Build consistent UIs across Frontend apps using React and

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In this guide, we will build a library of UI components with that we can import and use in all our frontend applications.

  • Frameworks: React, Typescript
  • Time saved: 1 week -> 1 hour


As you build out your products, you want to be consistent so users recognize your brand - same colors, fonts, interactions across all platforms and all applications. This becomes difficult to implement when you have to create the same UI components across all your codebases - maintaining them, updating them becomes a hassle. lets you build a library of UI components with React that can be imported into your frontend React applications using NPM.

In this guide, you will:

  • Create a Button component in React with unit test
  • Build a design library in and upload it to remote server
  • Import the components in a frontend React project
  • Make changes to the underlying components and watch them apply automatically to the frontend

Step 1: Installing

  • Let's start by installing BVM - Version manager for Bit.
npm i -g @teambit/bvm

  • Depending on the machine you're using, you have to make bvm available in your terminal. Run the appropriate command:
setx path "%path%;%LocalAppData%\\.bvm" #windows

echo 'export PATH=$HOME/bin:$PATH' >> ~/.bashrc && source ~/.bashrc #bash

echo 'export PATH=$HOME/bin:$PATH' >> ~/.zshrc && source ~/.zshrc #zsh

  • Restart your terminal and run:
bvm install


If you're having trouble with bvm, restart your machine.

Step 2: Creating UI Components Library with

  • Create a new folder called ui-components .
  • Initialize **bit **by jumping into the folder and running:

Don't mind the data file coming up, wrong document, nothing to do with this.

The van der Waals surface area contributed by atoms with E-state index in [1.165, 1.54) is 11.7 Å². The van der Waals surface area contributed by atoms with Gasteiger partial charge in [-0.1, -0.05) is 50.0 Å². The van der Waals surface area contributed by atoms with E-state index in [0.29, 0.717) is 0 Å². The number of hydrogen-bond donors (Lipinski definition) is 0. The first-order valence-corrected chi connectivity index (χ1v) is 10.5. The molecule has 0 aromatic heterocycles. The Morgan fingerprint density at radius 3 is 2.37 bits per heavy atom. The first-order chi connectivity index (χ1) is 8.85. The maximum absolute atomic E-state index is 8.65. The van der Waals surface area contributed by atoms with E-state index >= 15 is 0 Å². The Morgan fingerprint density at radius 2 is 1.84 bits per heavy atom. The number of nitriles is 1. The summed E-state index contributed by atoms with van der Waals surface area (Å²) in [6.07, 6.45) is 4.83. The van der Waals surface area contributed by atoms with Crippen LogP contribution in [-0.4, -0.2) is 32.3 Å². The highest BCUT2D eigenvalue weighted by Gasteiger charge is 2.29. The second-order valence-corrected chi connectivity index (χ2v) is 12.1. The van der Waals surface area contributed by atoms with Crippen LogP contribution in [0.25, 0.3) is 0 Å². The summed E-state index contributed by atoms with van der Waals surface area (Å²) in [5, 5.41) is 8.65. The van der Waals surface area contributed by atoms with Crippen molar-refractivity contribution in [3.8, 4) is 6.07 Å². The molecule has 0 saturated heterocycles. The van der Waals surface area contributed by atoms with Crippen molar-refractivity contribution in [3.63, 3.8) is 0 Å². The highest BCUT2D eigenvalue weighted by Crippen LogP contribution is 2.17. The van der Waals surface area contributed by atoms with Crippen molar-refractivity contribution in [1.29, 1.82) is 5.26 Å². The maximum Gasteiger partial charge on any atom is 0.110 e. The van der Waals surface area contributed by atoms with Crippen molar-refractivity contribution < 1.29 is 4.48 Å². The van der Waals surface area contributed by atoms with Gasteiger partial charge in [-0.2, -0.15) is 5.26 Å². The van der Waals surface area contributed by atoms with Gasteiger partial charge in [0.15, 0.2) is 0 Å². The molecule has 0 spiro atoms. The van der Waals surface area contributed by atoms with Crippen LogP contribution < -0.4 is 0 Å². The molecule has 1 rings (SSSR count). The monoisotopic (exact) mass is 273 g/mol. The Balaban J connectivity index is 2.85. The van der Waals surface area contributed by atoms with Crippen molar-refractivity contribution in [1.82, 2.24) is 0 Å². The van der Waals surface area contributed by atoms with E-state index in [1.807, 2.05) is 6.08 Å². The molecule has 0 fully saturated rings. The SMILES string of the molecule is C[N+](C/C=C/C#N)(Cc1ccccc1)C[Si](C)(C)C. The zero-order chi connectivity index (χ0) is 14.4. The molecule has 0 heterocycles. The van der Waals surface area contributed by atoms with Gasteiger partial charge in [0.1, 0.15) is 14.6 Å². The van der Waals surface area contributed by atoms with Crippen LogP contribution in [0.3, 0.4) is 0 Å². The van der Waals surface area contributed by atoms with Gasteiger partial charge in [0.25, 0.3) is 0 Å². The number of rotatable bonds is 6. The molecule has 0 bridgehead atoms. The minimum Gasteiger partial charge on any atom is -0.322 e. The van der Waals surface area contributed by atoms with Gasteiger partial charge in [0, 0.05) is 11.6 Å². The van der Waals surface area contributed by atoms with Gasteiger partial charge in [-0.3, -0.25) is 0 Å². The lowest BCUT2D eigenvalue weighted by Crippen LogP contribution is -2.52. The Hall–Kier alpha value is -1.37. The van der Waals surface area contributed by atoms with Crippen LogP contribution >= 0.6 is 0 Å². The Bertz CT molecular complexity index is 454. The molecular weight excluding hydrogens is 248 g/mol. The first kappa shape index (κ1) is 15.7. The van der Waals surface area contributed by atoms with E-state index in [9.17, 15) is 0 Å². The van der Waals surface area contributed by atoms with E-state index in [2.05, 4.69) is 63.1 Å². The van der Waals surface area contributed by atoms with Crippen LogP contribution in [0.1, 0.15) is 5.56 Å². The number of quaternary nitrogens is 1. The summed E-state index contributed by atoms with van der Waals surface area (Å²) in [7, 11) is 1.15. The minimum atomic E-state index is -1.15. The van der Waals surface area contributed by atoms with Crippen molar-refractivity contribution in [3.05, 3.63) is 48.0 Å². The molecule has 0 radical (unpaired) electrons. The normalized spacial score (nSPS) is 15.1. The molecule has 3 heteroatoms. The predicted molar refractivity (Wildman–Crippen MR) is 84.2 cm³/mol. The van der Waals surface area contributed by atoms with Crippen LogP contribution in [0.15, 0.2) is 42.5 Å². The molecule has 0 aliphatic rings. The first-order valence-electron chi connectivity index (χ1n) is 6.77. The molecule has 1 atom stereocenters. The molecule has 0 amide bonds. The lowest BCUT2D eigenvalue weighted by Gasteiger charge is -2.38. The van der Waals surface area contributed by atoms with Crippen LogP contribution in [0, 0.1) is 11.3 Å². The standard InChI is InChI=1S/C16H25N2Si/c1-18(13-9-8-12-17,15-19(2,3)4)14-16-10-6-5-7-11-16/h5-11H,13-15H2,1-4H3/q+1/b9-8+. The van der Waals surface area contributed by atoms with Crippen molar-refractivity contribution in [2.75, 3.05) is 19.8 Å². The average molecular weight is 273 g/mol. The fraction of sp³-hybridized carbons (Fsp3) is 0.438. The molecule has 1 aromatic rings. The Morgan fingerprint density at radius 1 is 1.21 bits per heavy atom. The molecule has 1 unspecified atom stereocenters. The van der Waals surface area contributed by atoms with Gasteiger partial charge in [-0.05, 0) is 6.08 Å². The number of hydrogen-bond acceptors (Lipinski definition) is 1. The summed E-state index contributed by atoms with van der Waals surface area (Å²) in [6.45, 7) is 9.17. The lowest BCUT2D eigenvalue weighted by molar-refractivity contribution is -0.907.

bit init --harmony

This will create all the necessary configurations necessary to run a bit server

  • .bit: Folder that keeps component versioning data
  • .bitmap: Autogenerated file that keeps track of available components
  • workspace.jsonc: Configuration for your bit project. Similar to a package.json
  • Let's add React to our project by editing workspace.jsonc like so:
  "$schema": "<>",
  "teambit.workspace/workspace": {
    "name": "my-bit-demo",
    "icon": "<>",
    "defaultDirectory": "{scope}/{name}",
    "defaultScope": "my-bit"
  "teambit.dependencies/dependency-resolver": {
    "packageManager": "teambit.dependencies/pnpm",
    "policy": {
      "dependencies": {},
      "peerDependencies": {
        "react": "17.0.2",
        "react-dom": "17.0.2",
        "@testing-library/react": "12.0.0"
  "teambit.workspace/variants": {
    "\\\\*": {
      "teambit.react/react": {}

  • Just like a package.json , you can install the listed packages by running:
bit install

Sweet! Your bit project is ready to go. We don't have any components to take a look at yet but that's what we will do next.

Step 3: Creating Components

Let's create your first component - a fancy looking Button

Bit makes it easy to scaffold a new component with fully auto-generated:

  • Unit tests
  • Documentation
  • Use case variations
  • Let's create a new Button by running:
bit create react-component ui/button

This will generate the related files under the ui/button directory.


The above command will create your component with Typescript files. I would recommend this because it makes locating and fixing errors much much easier than plain javascript.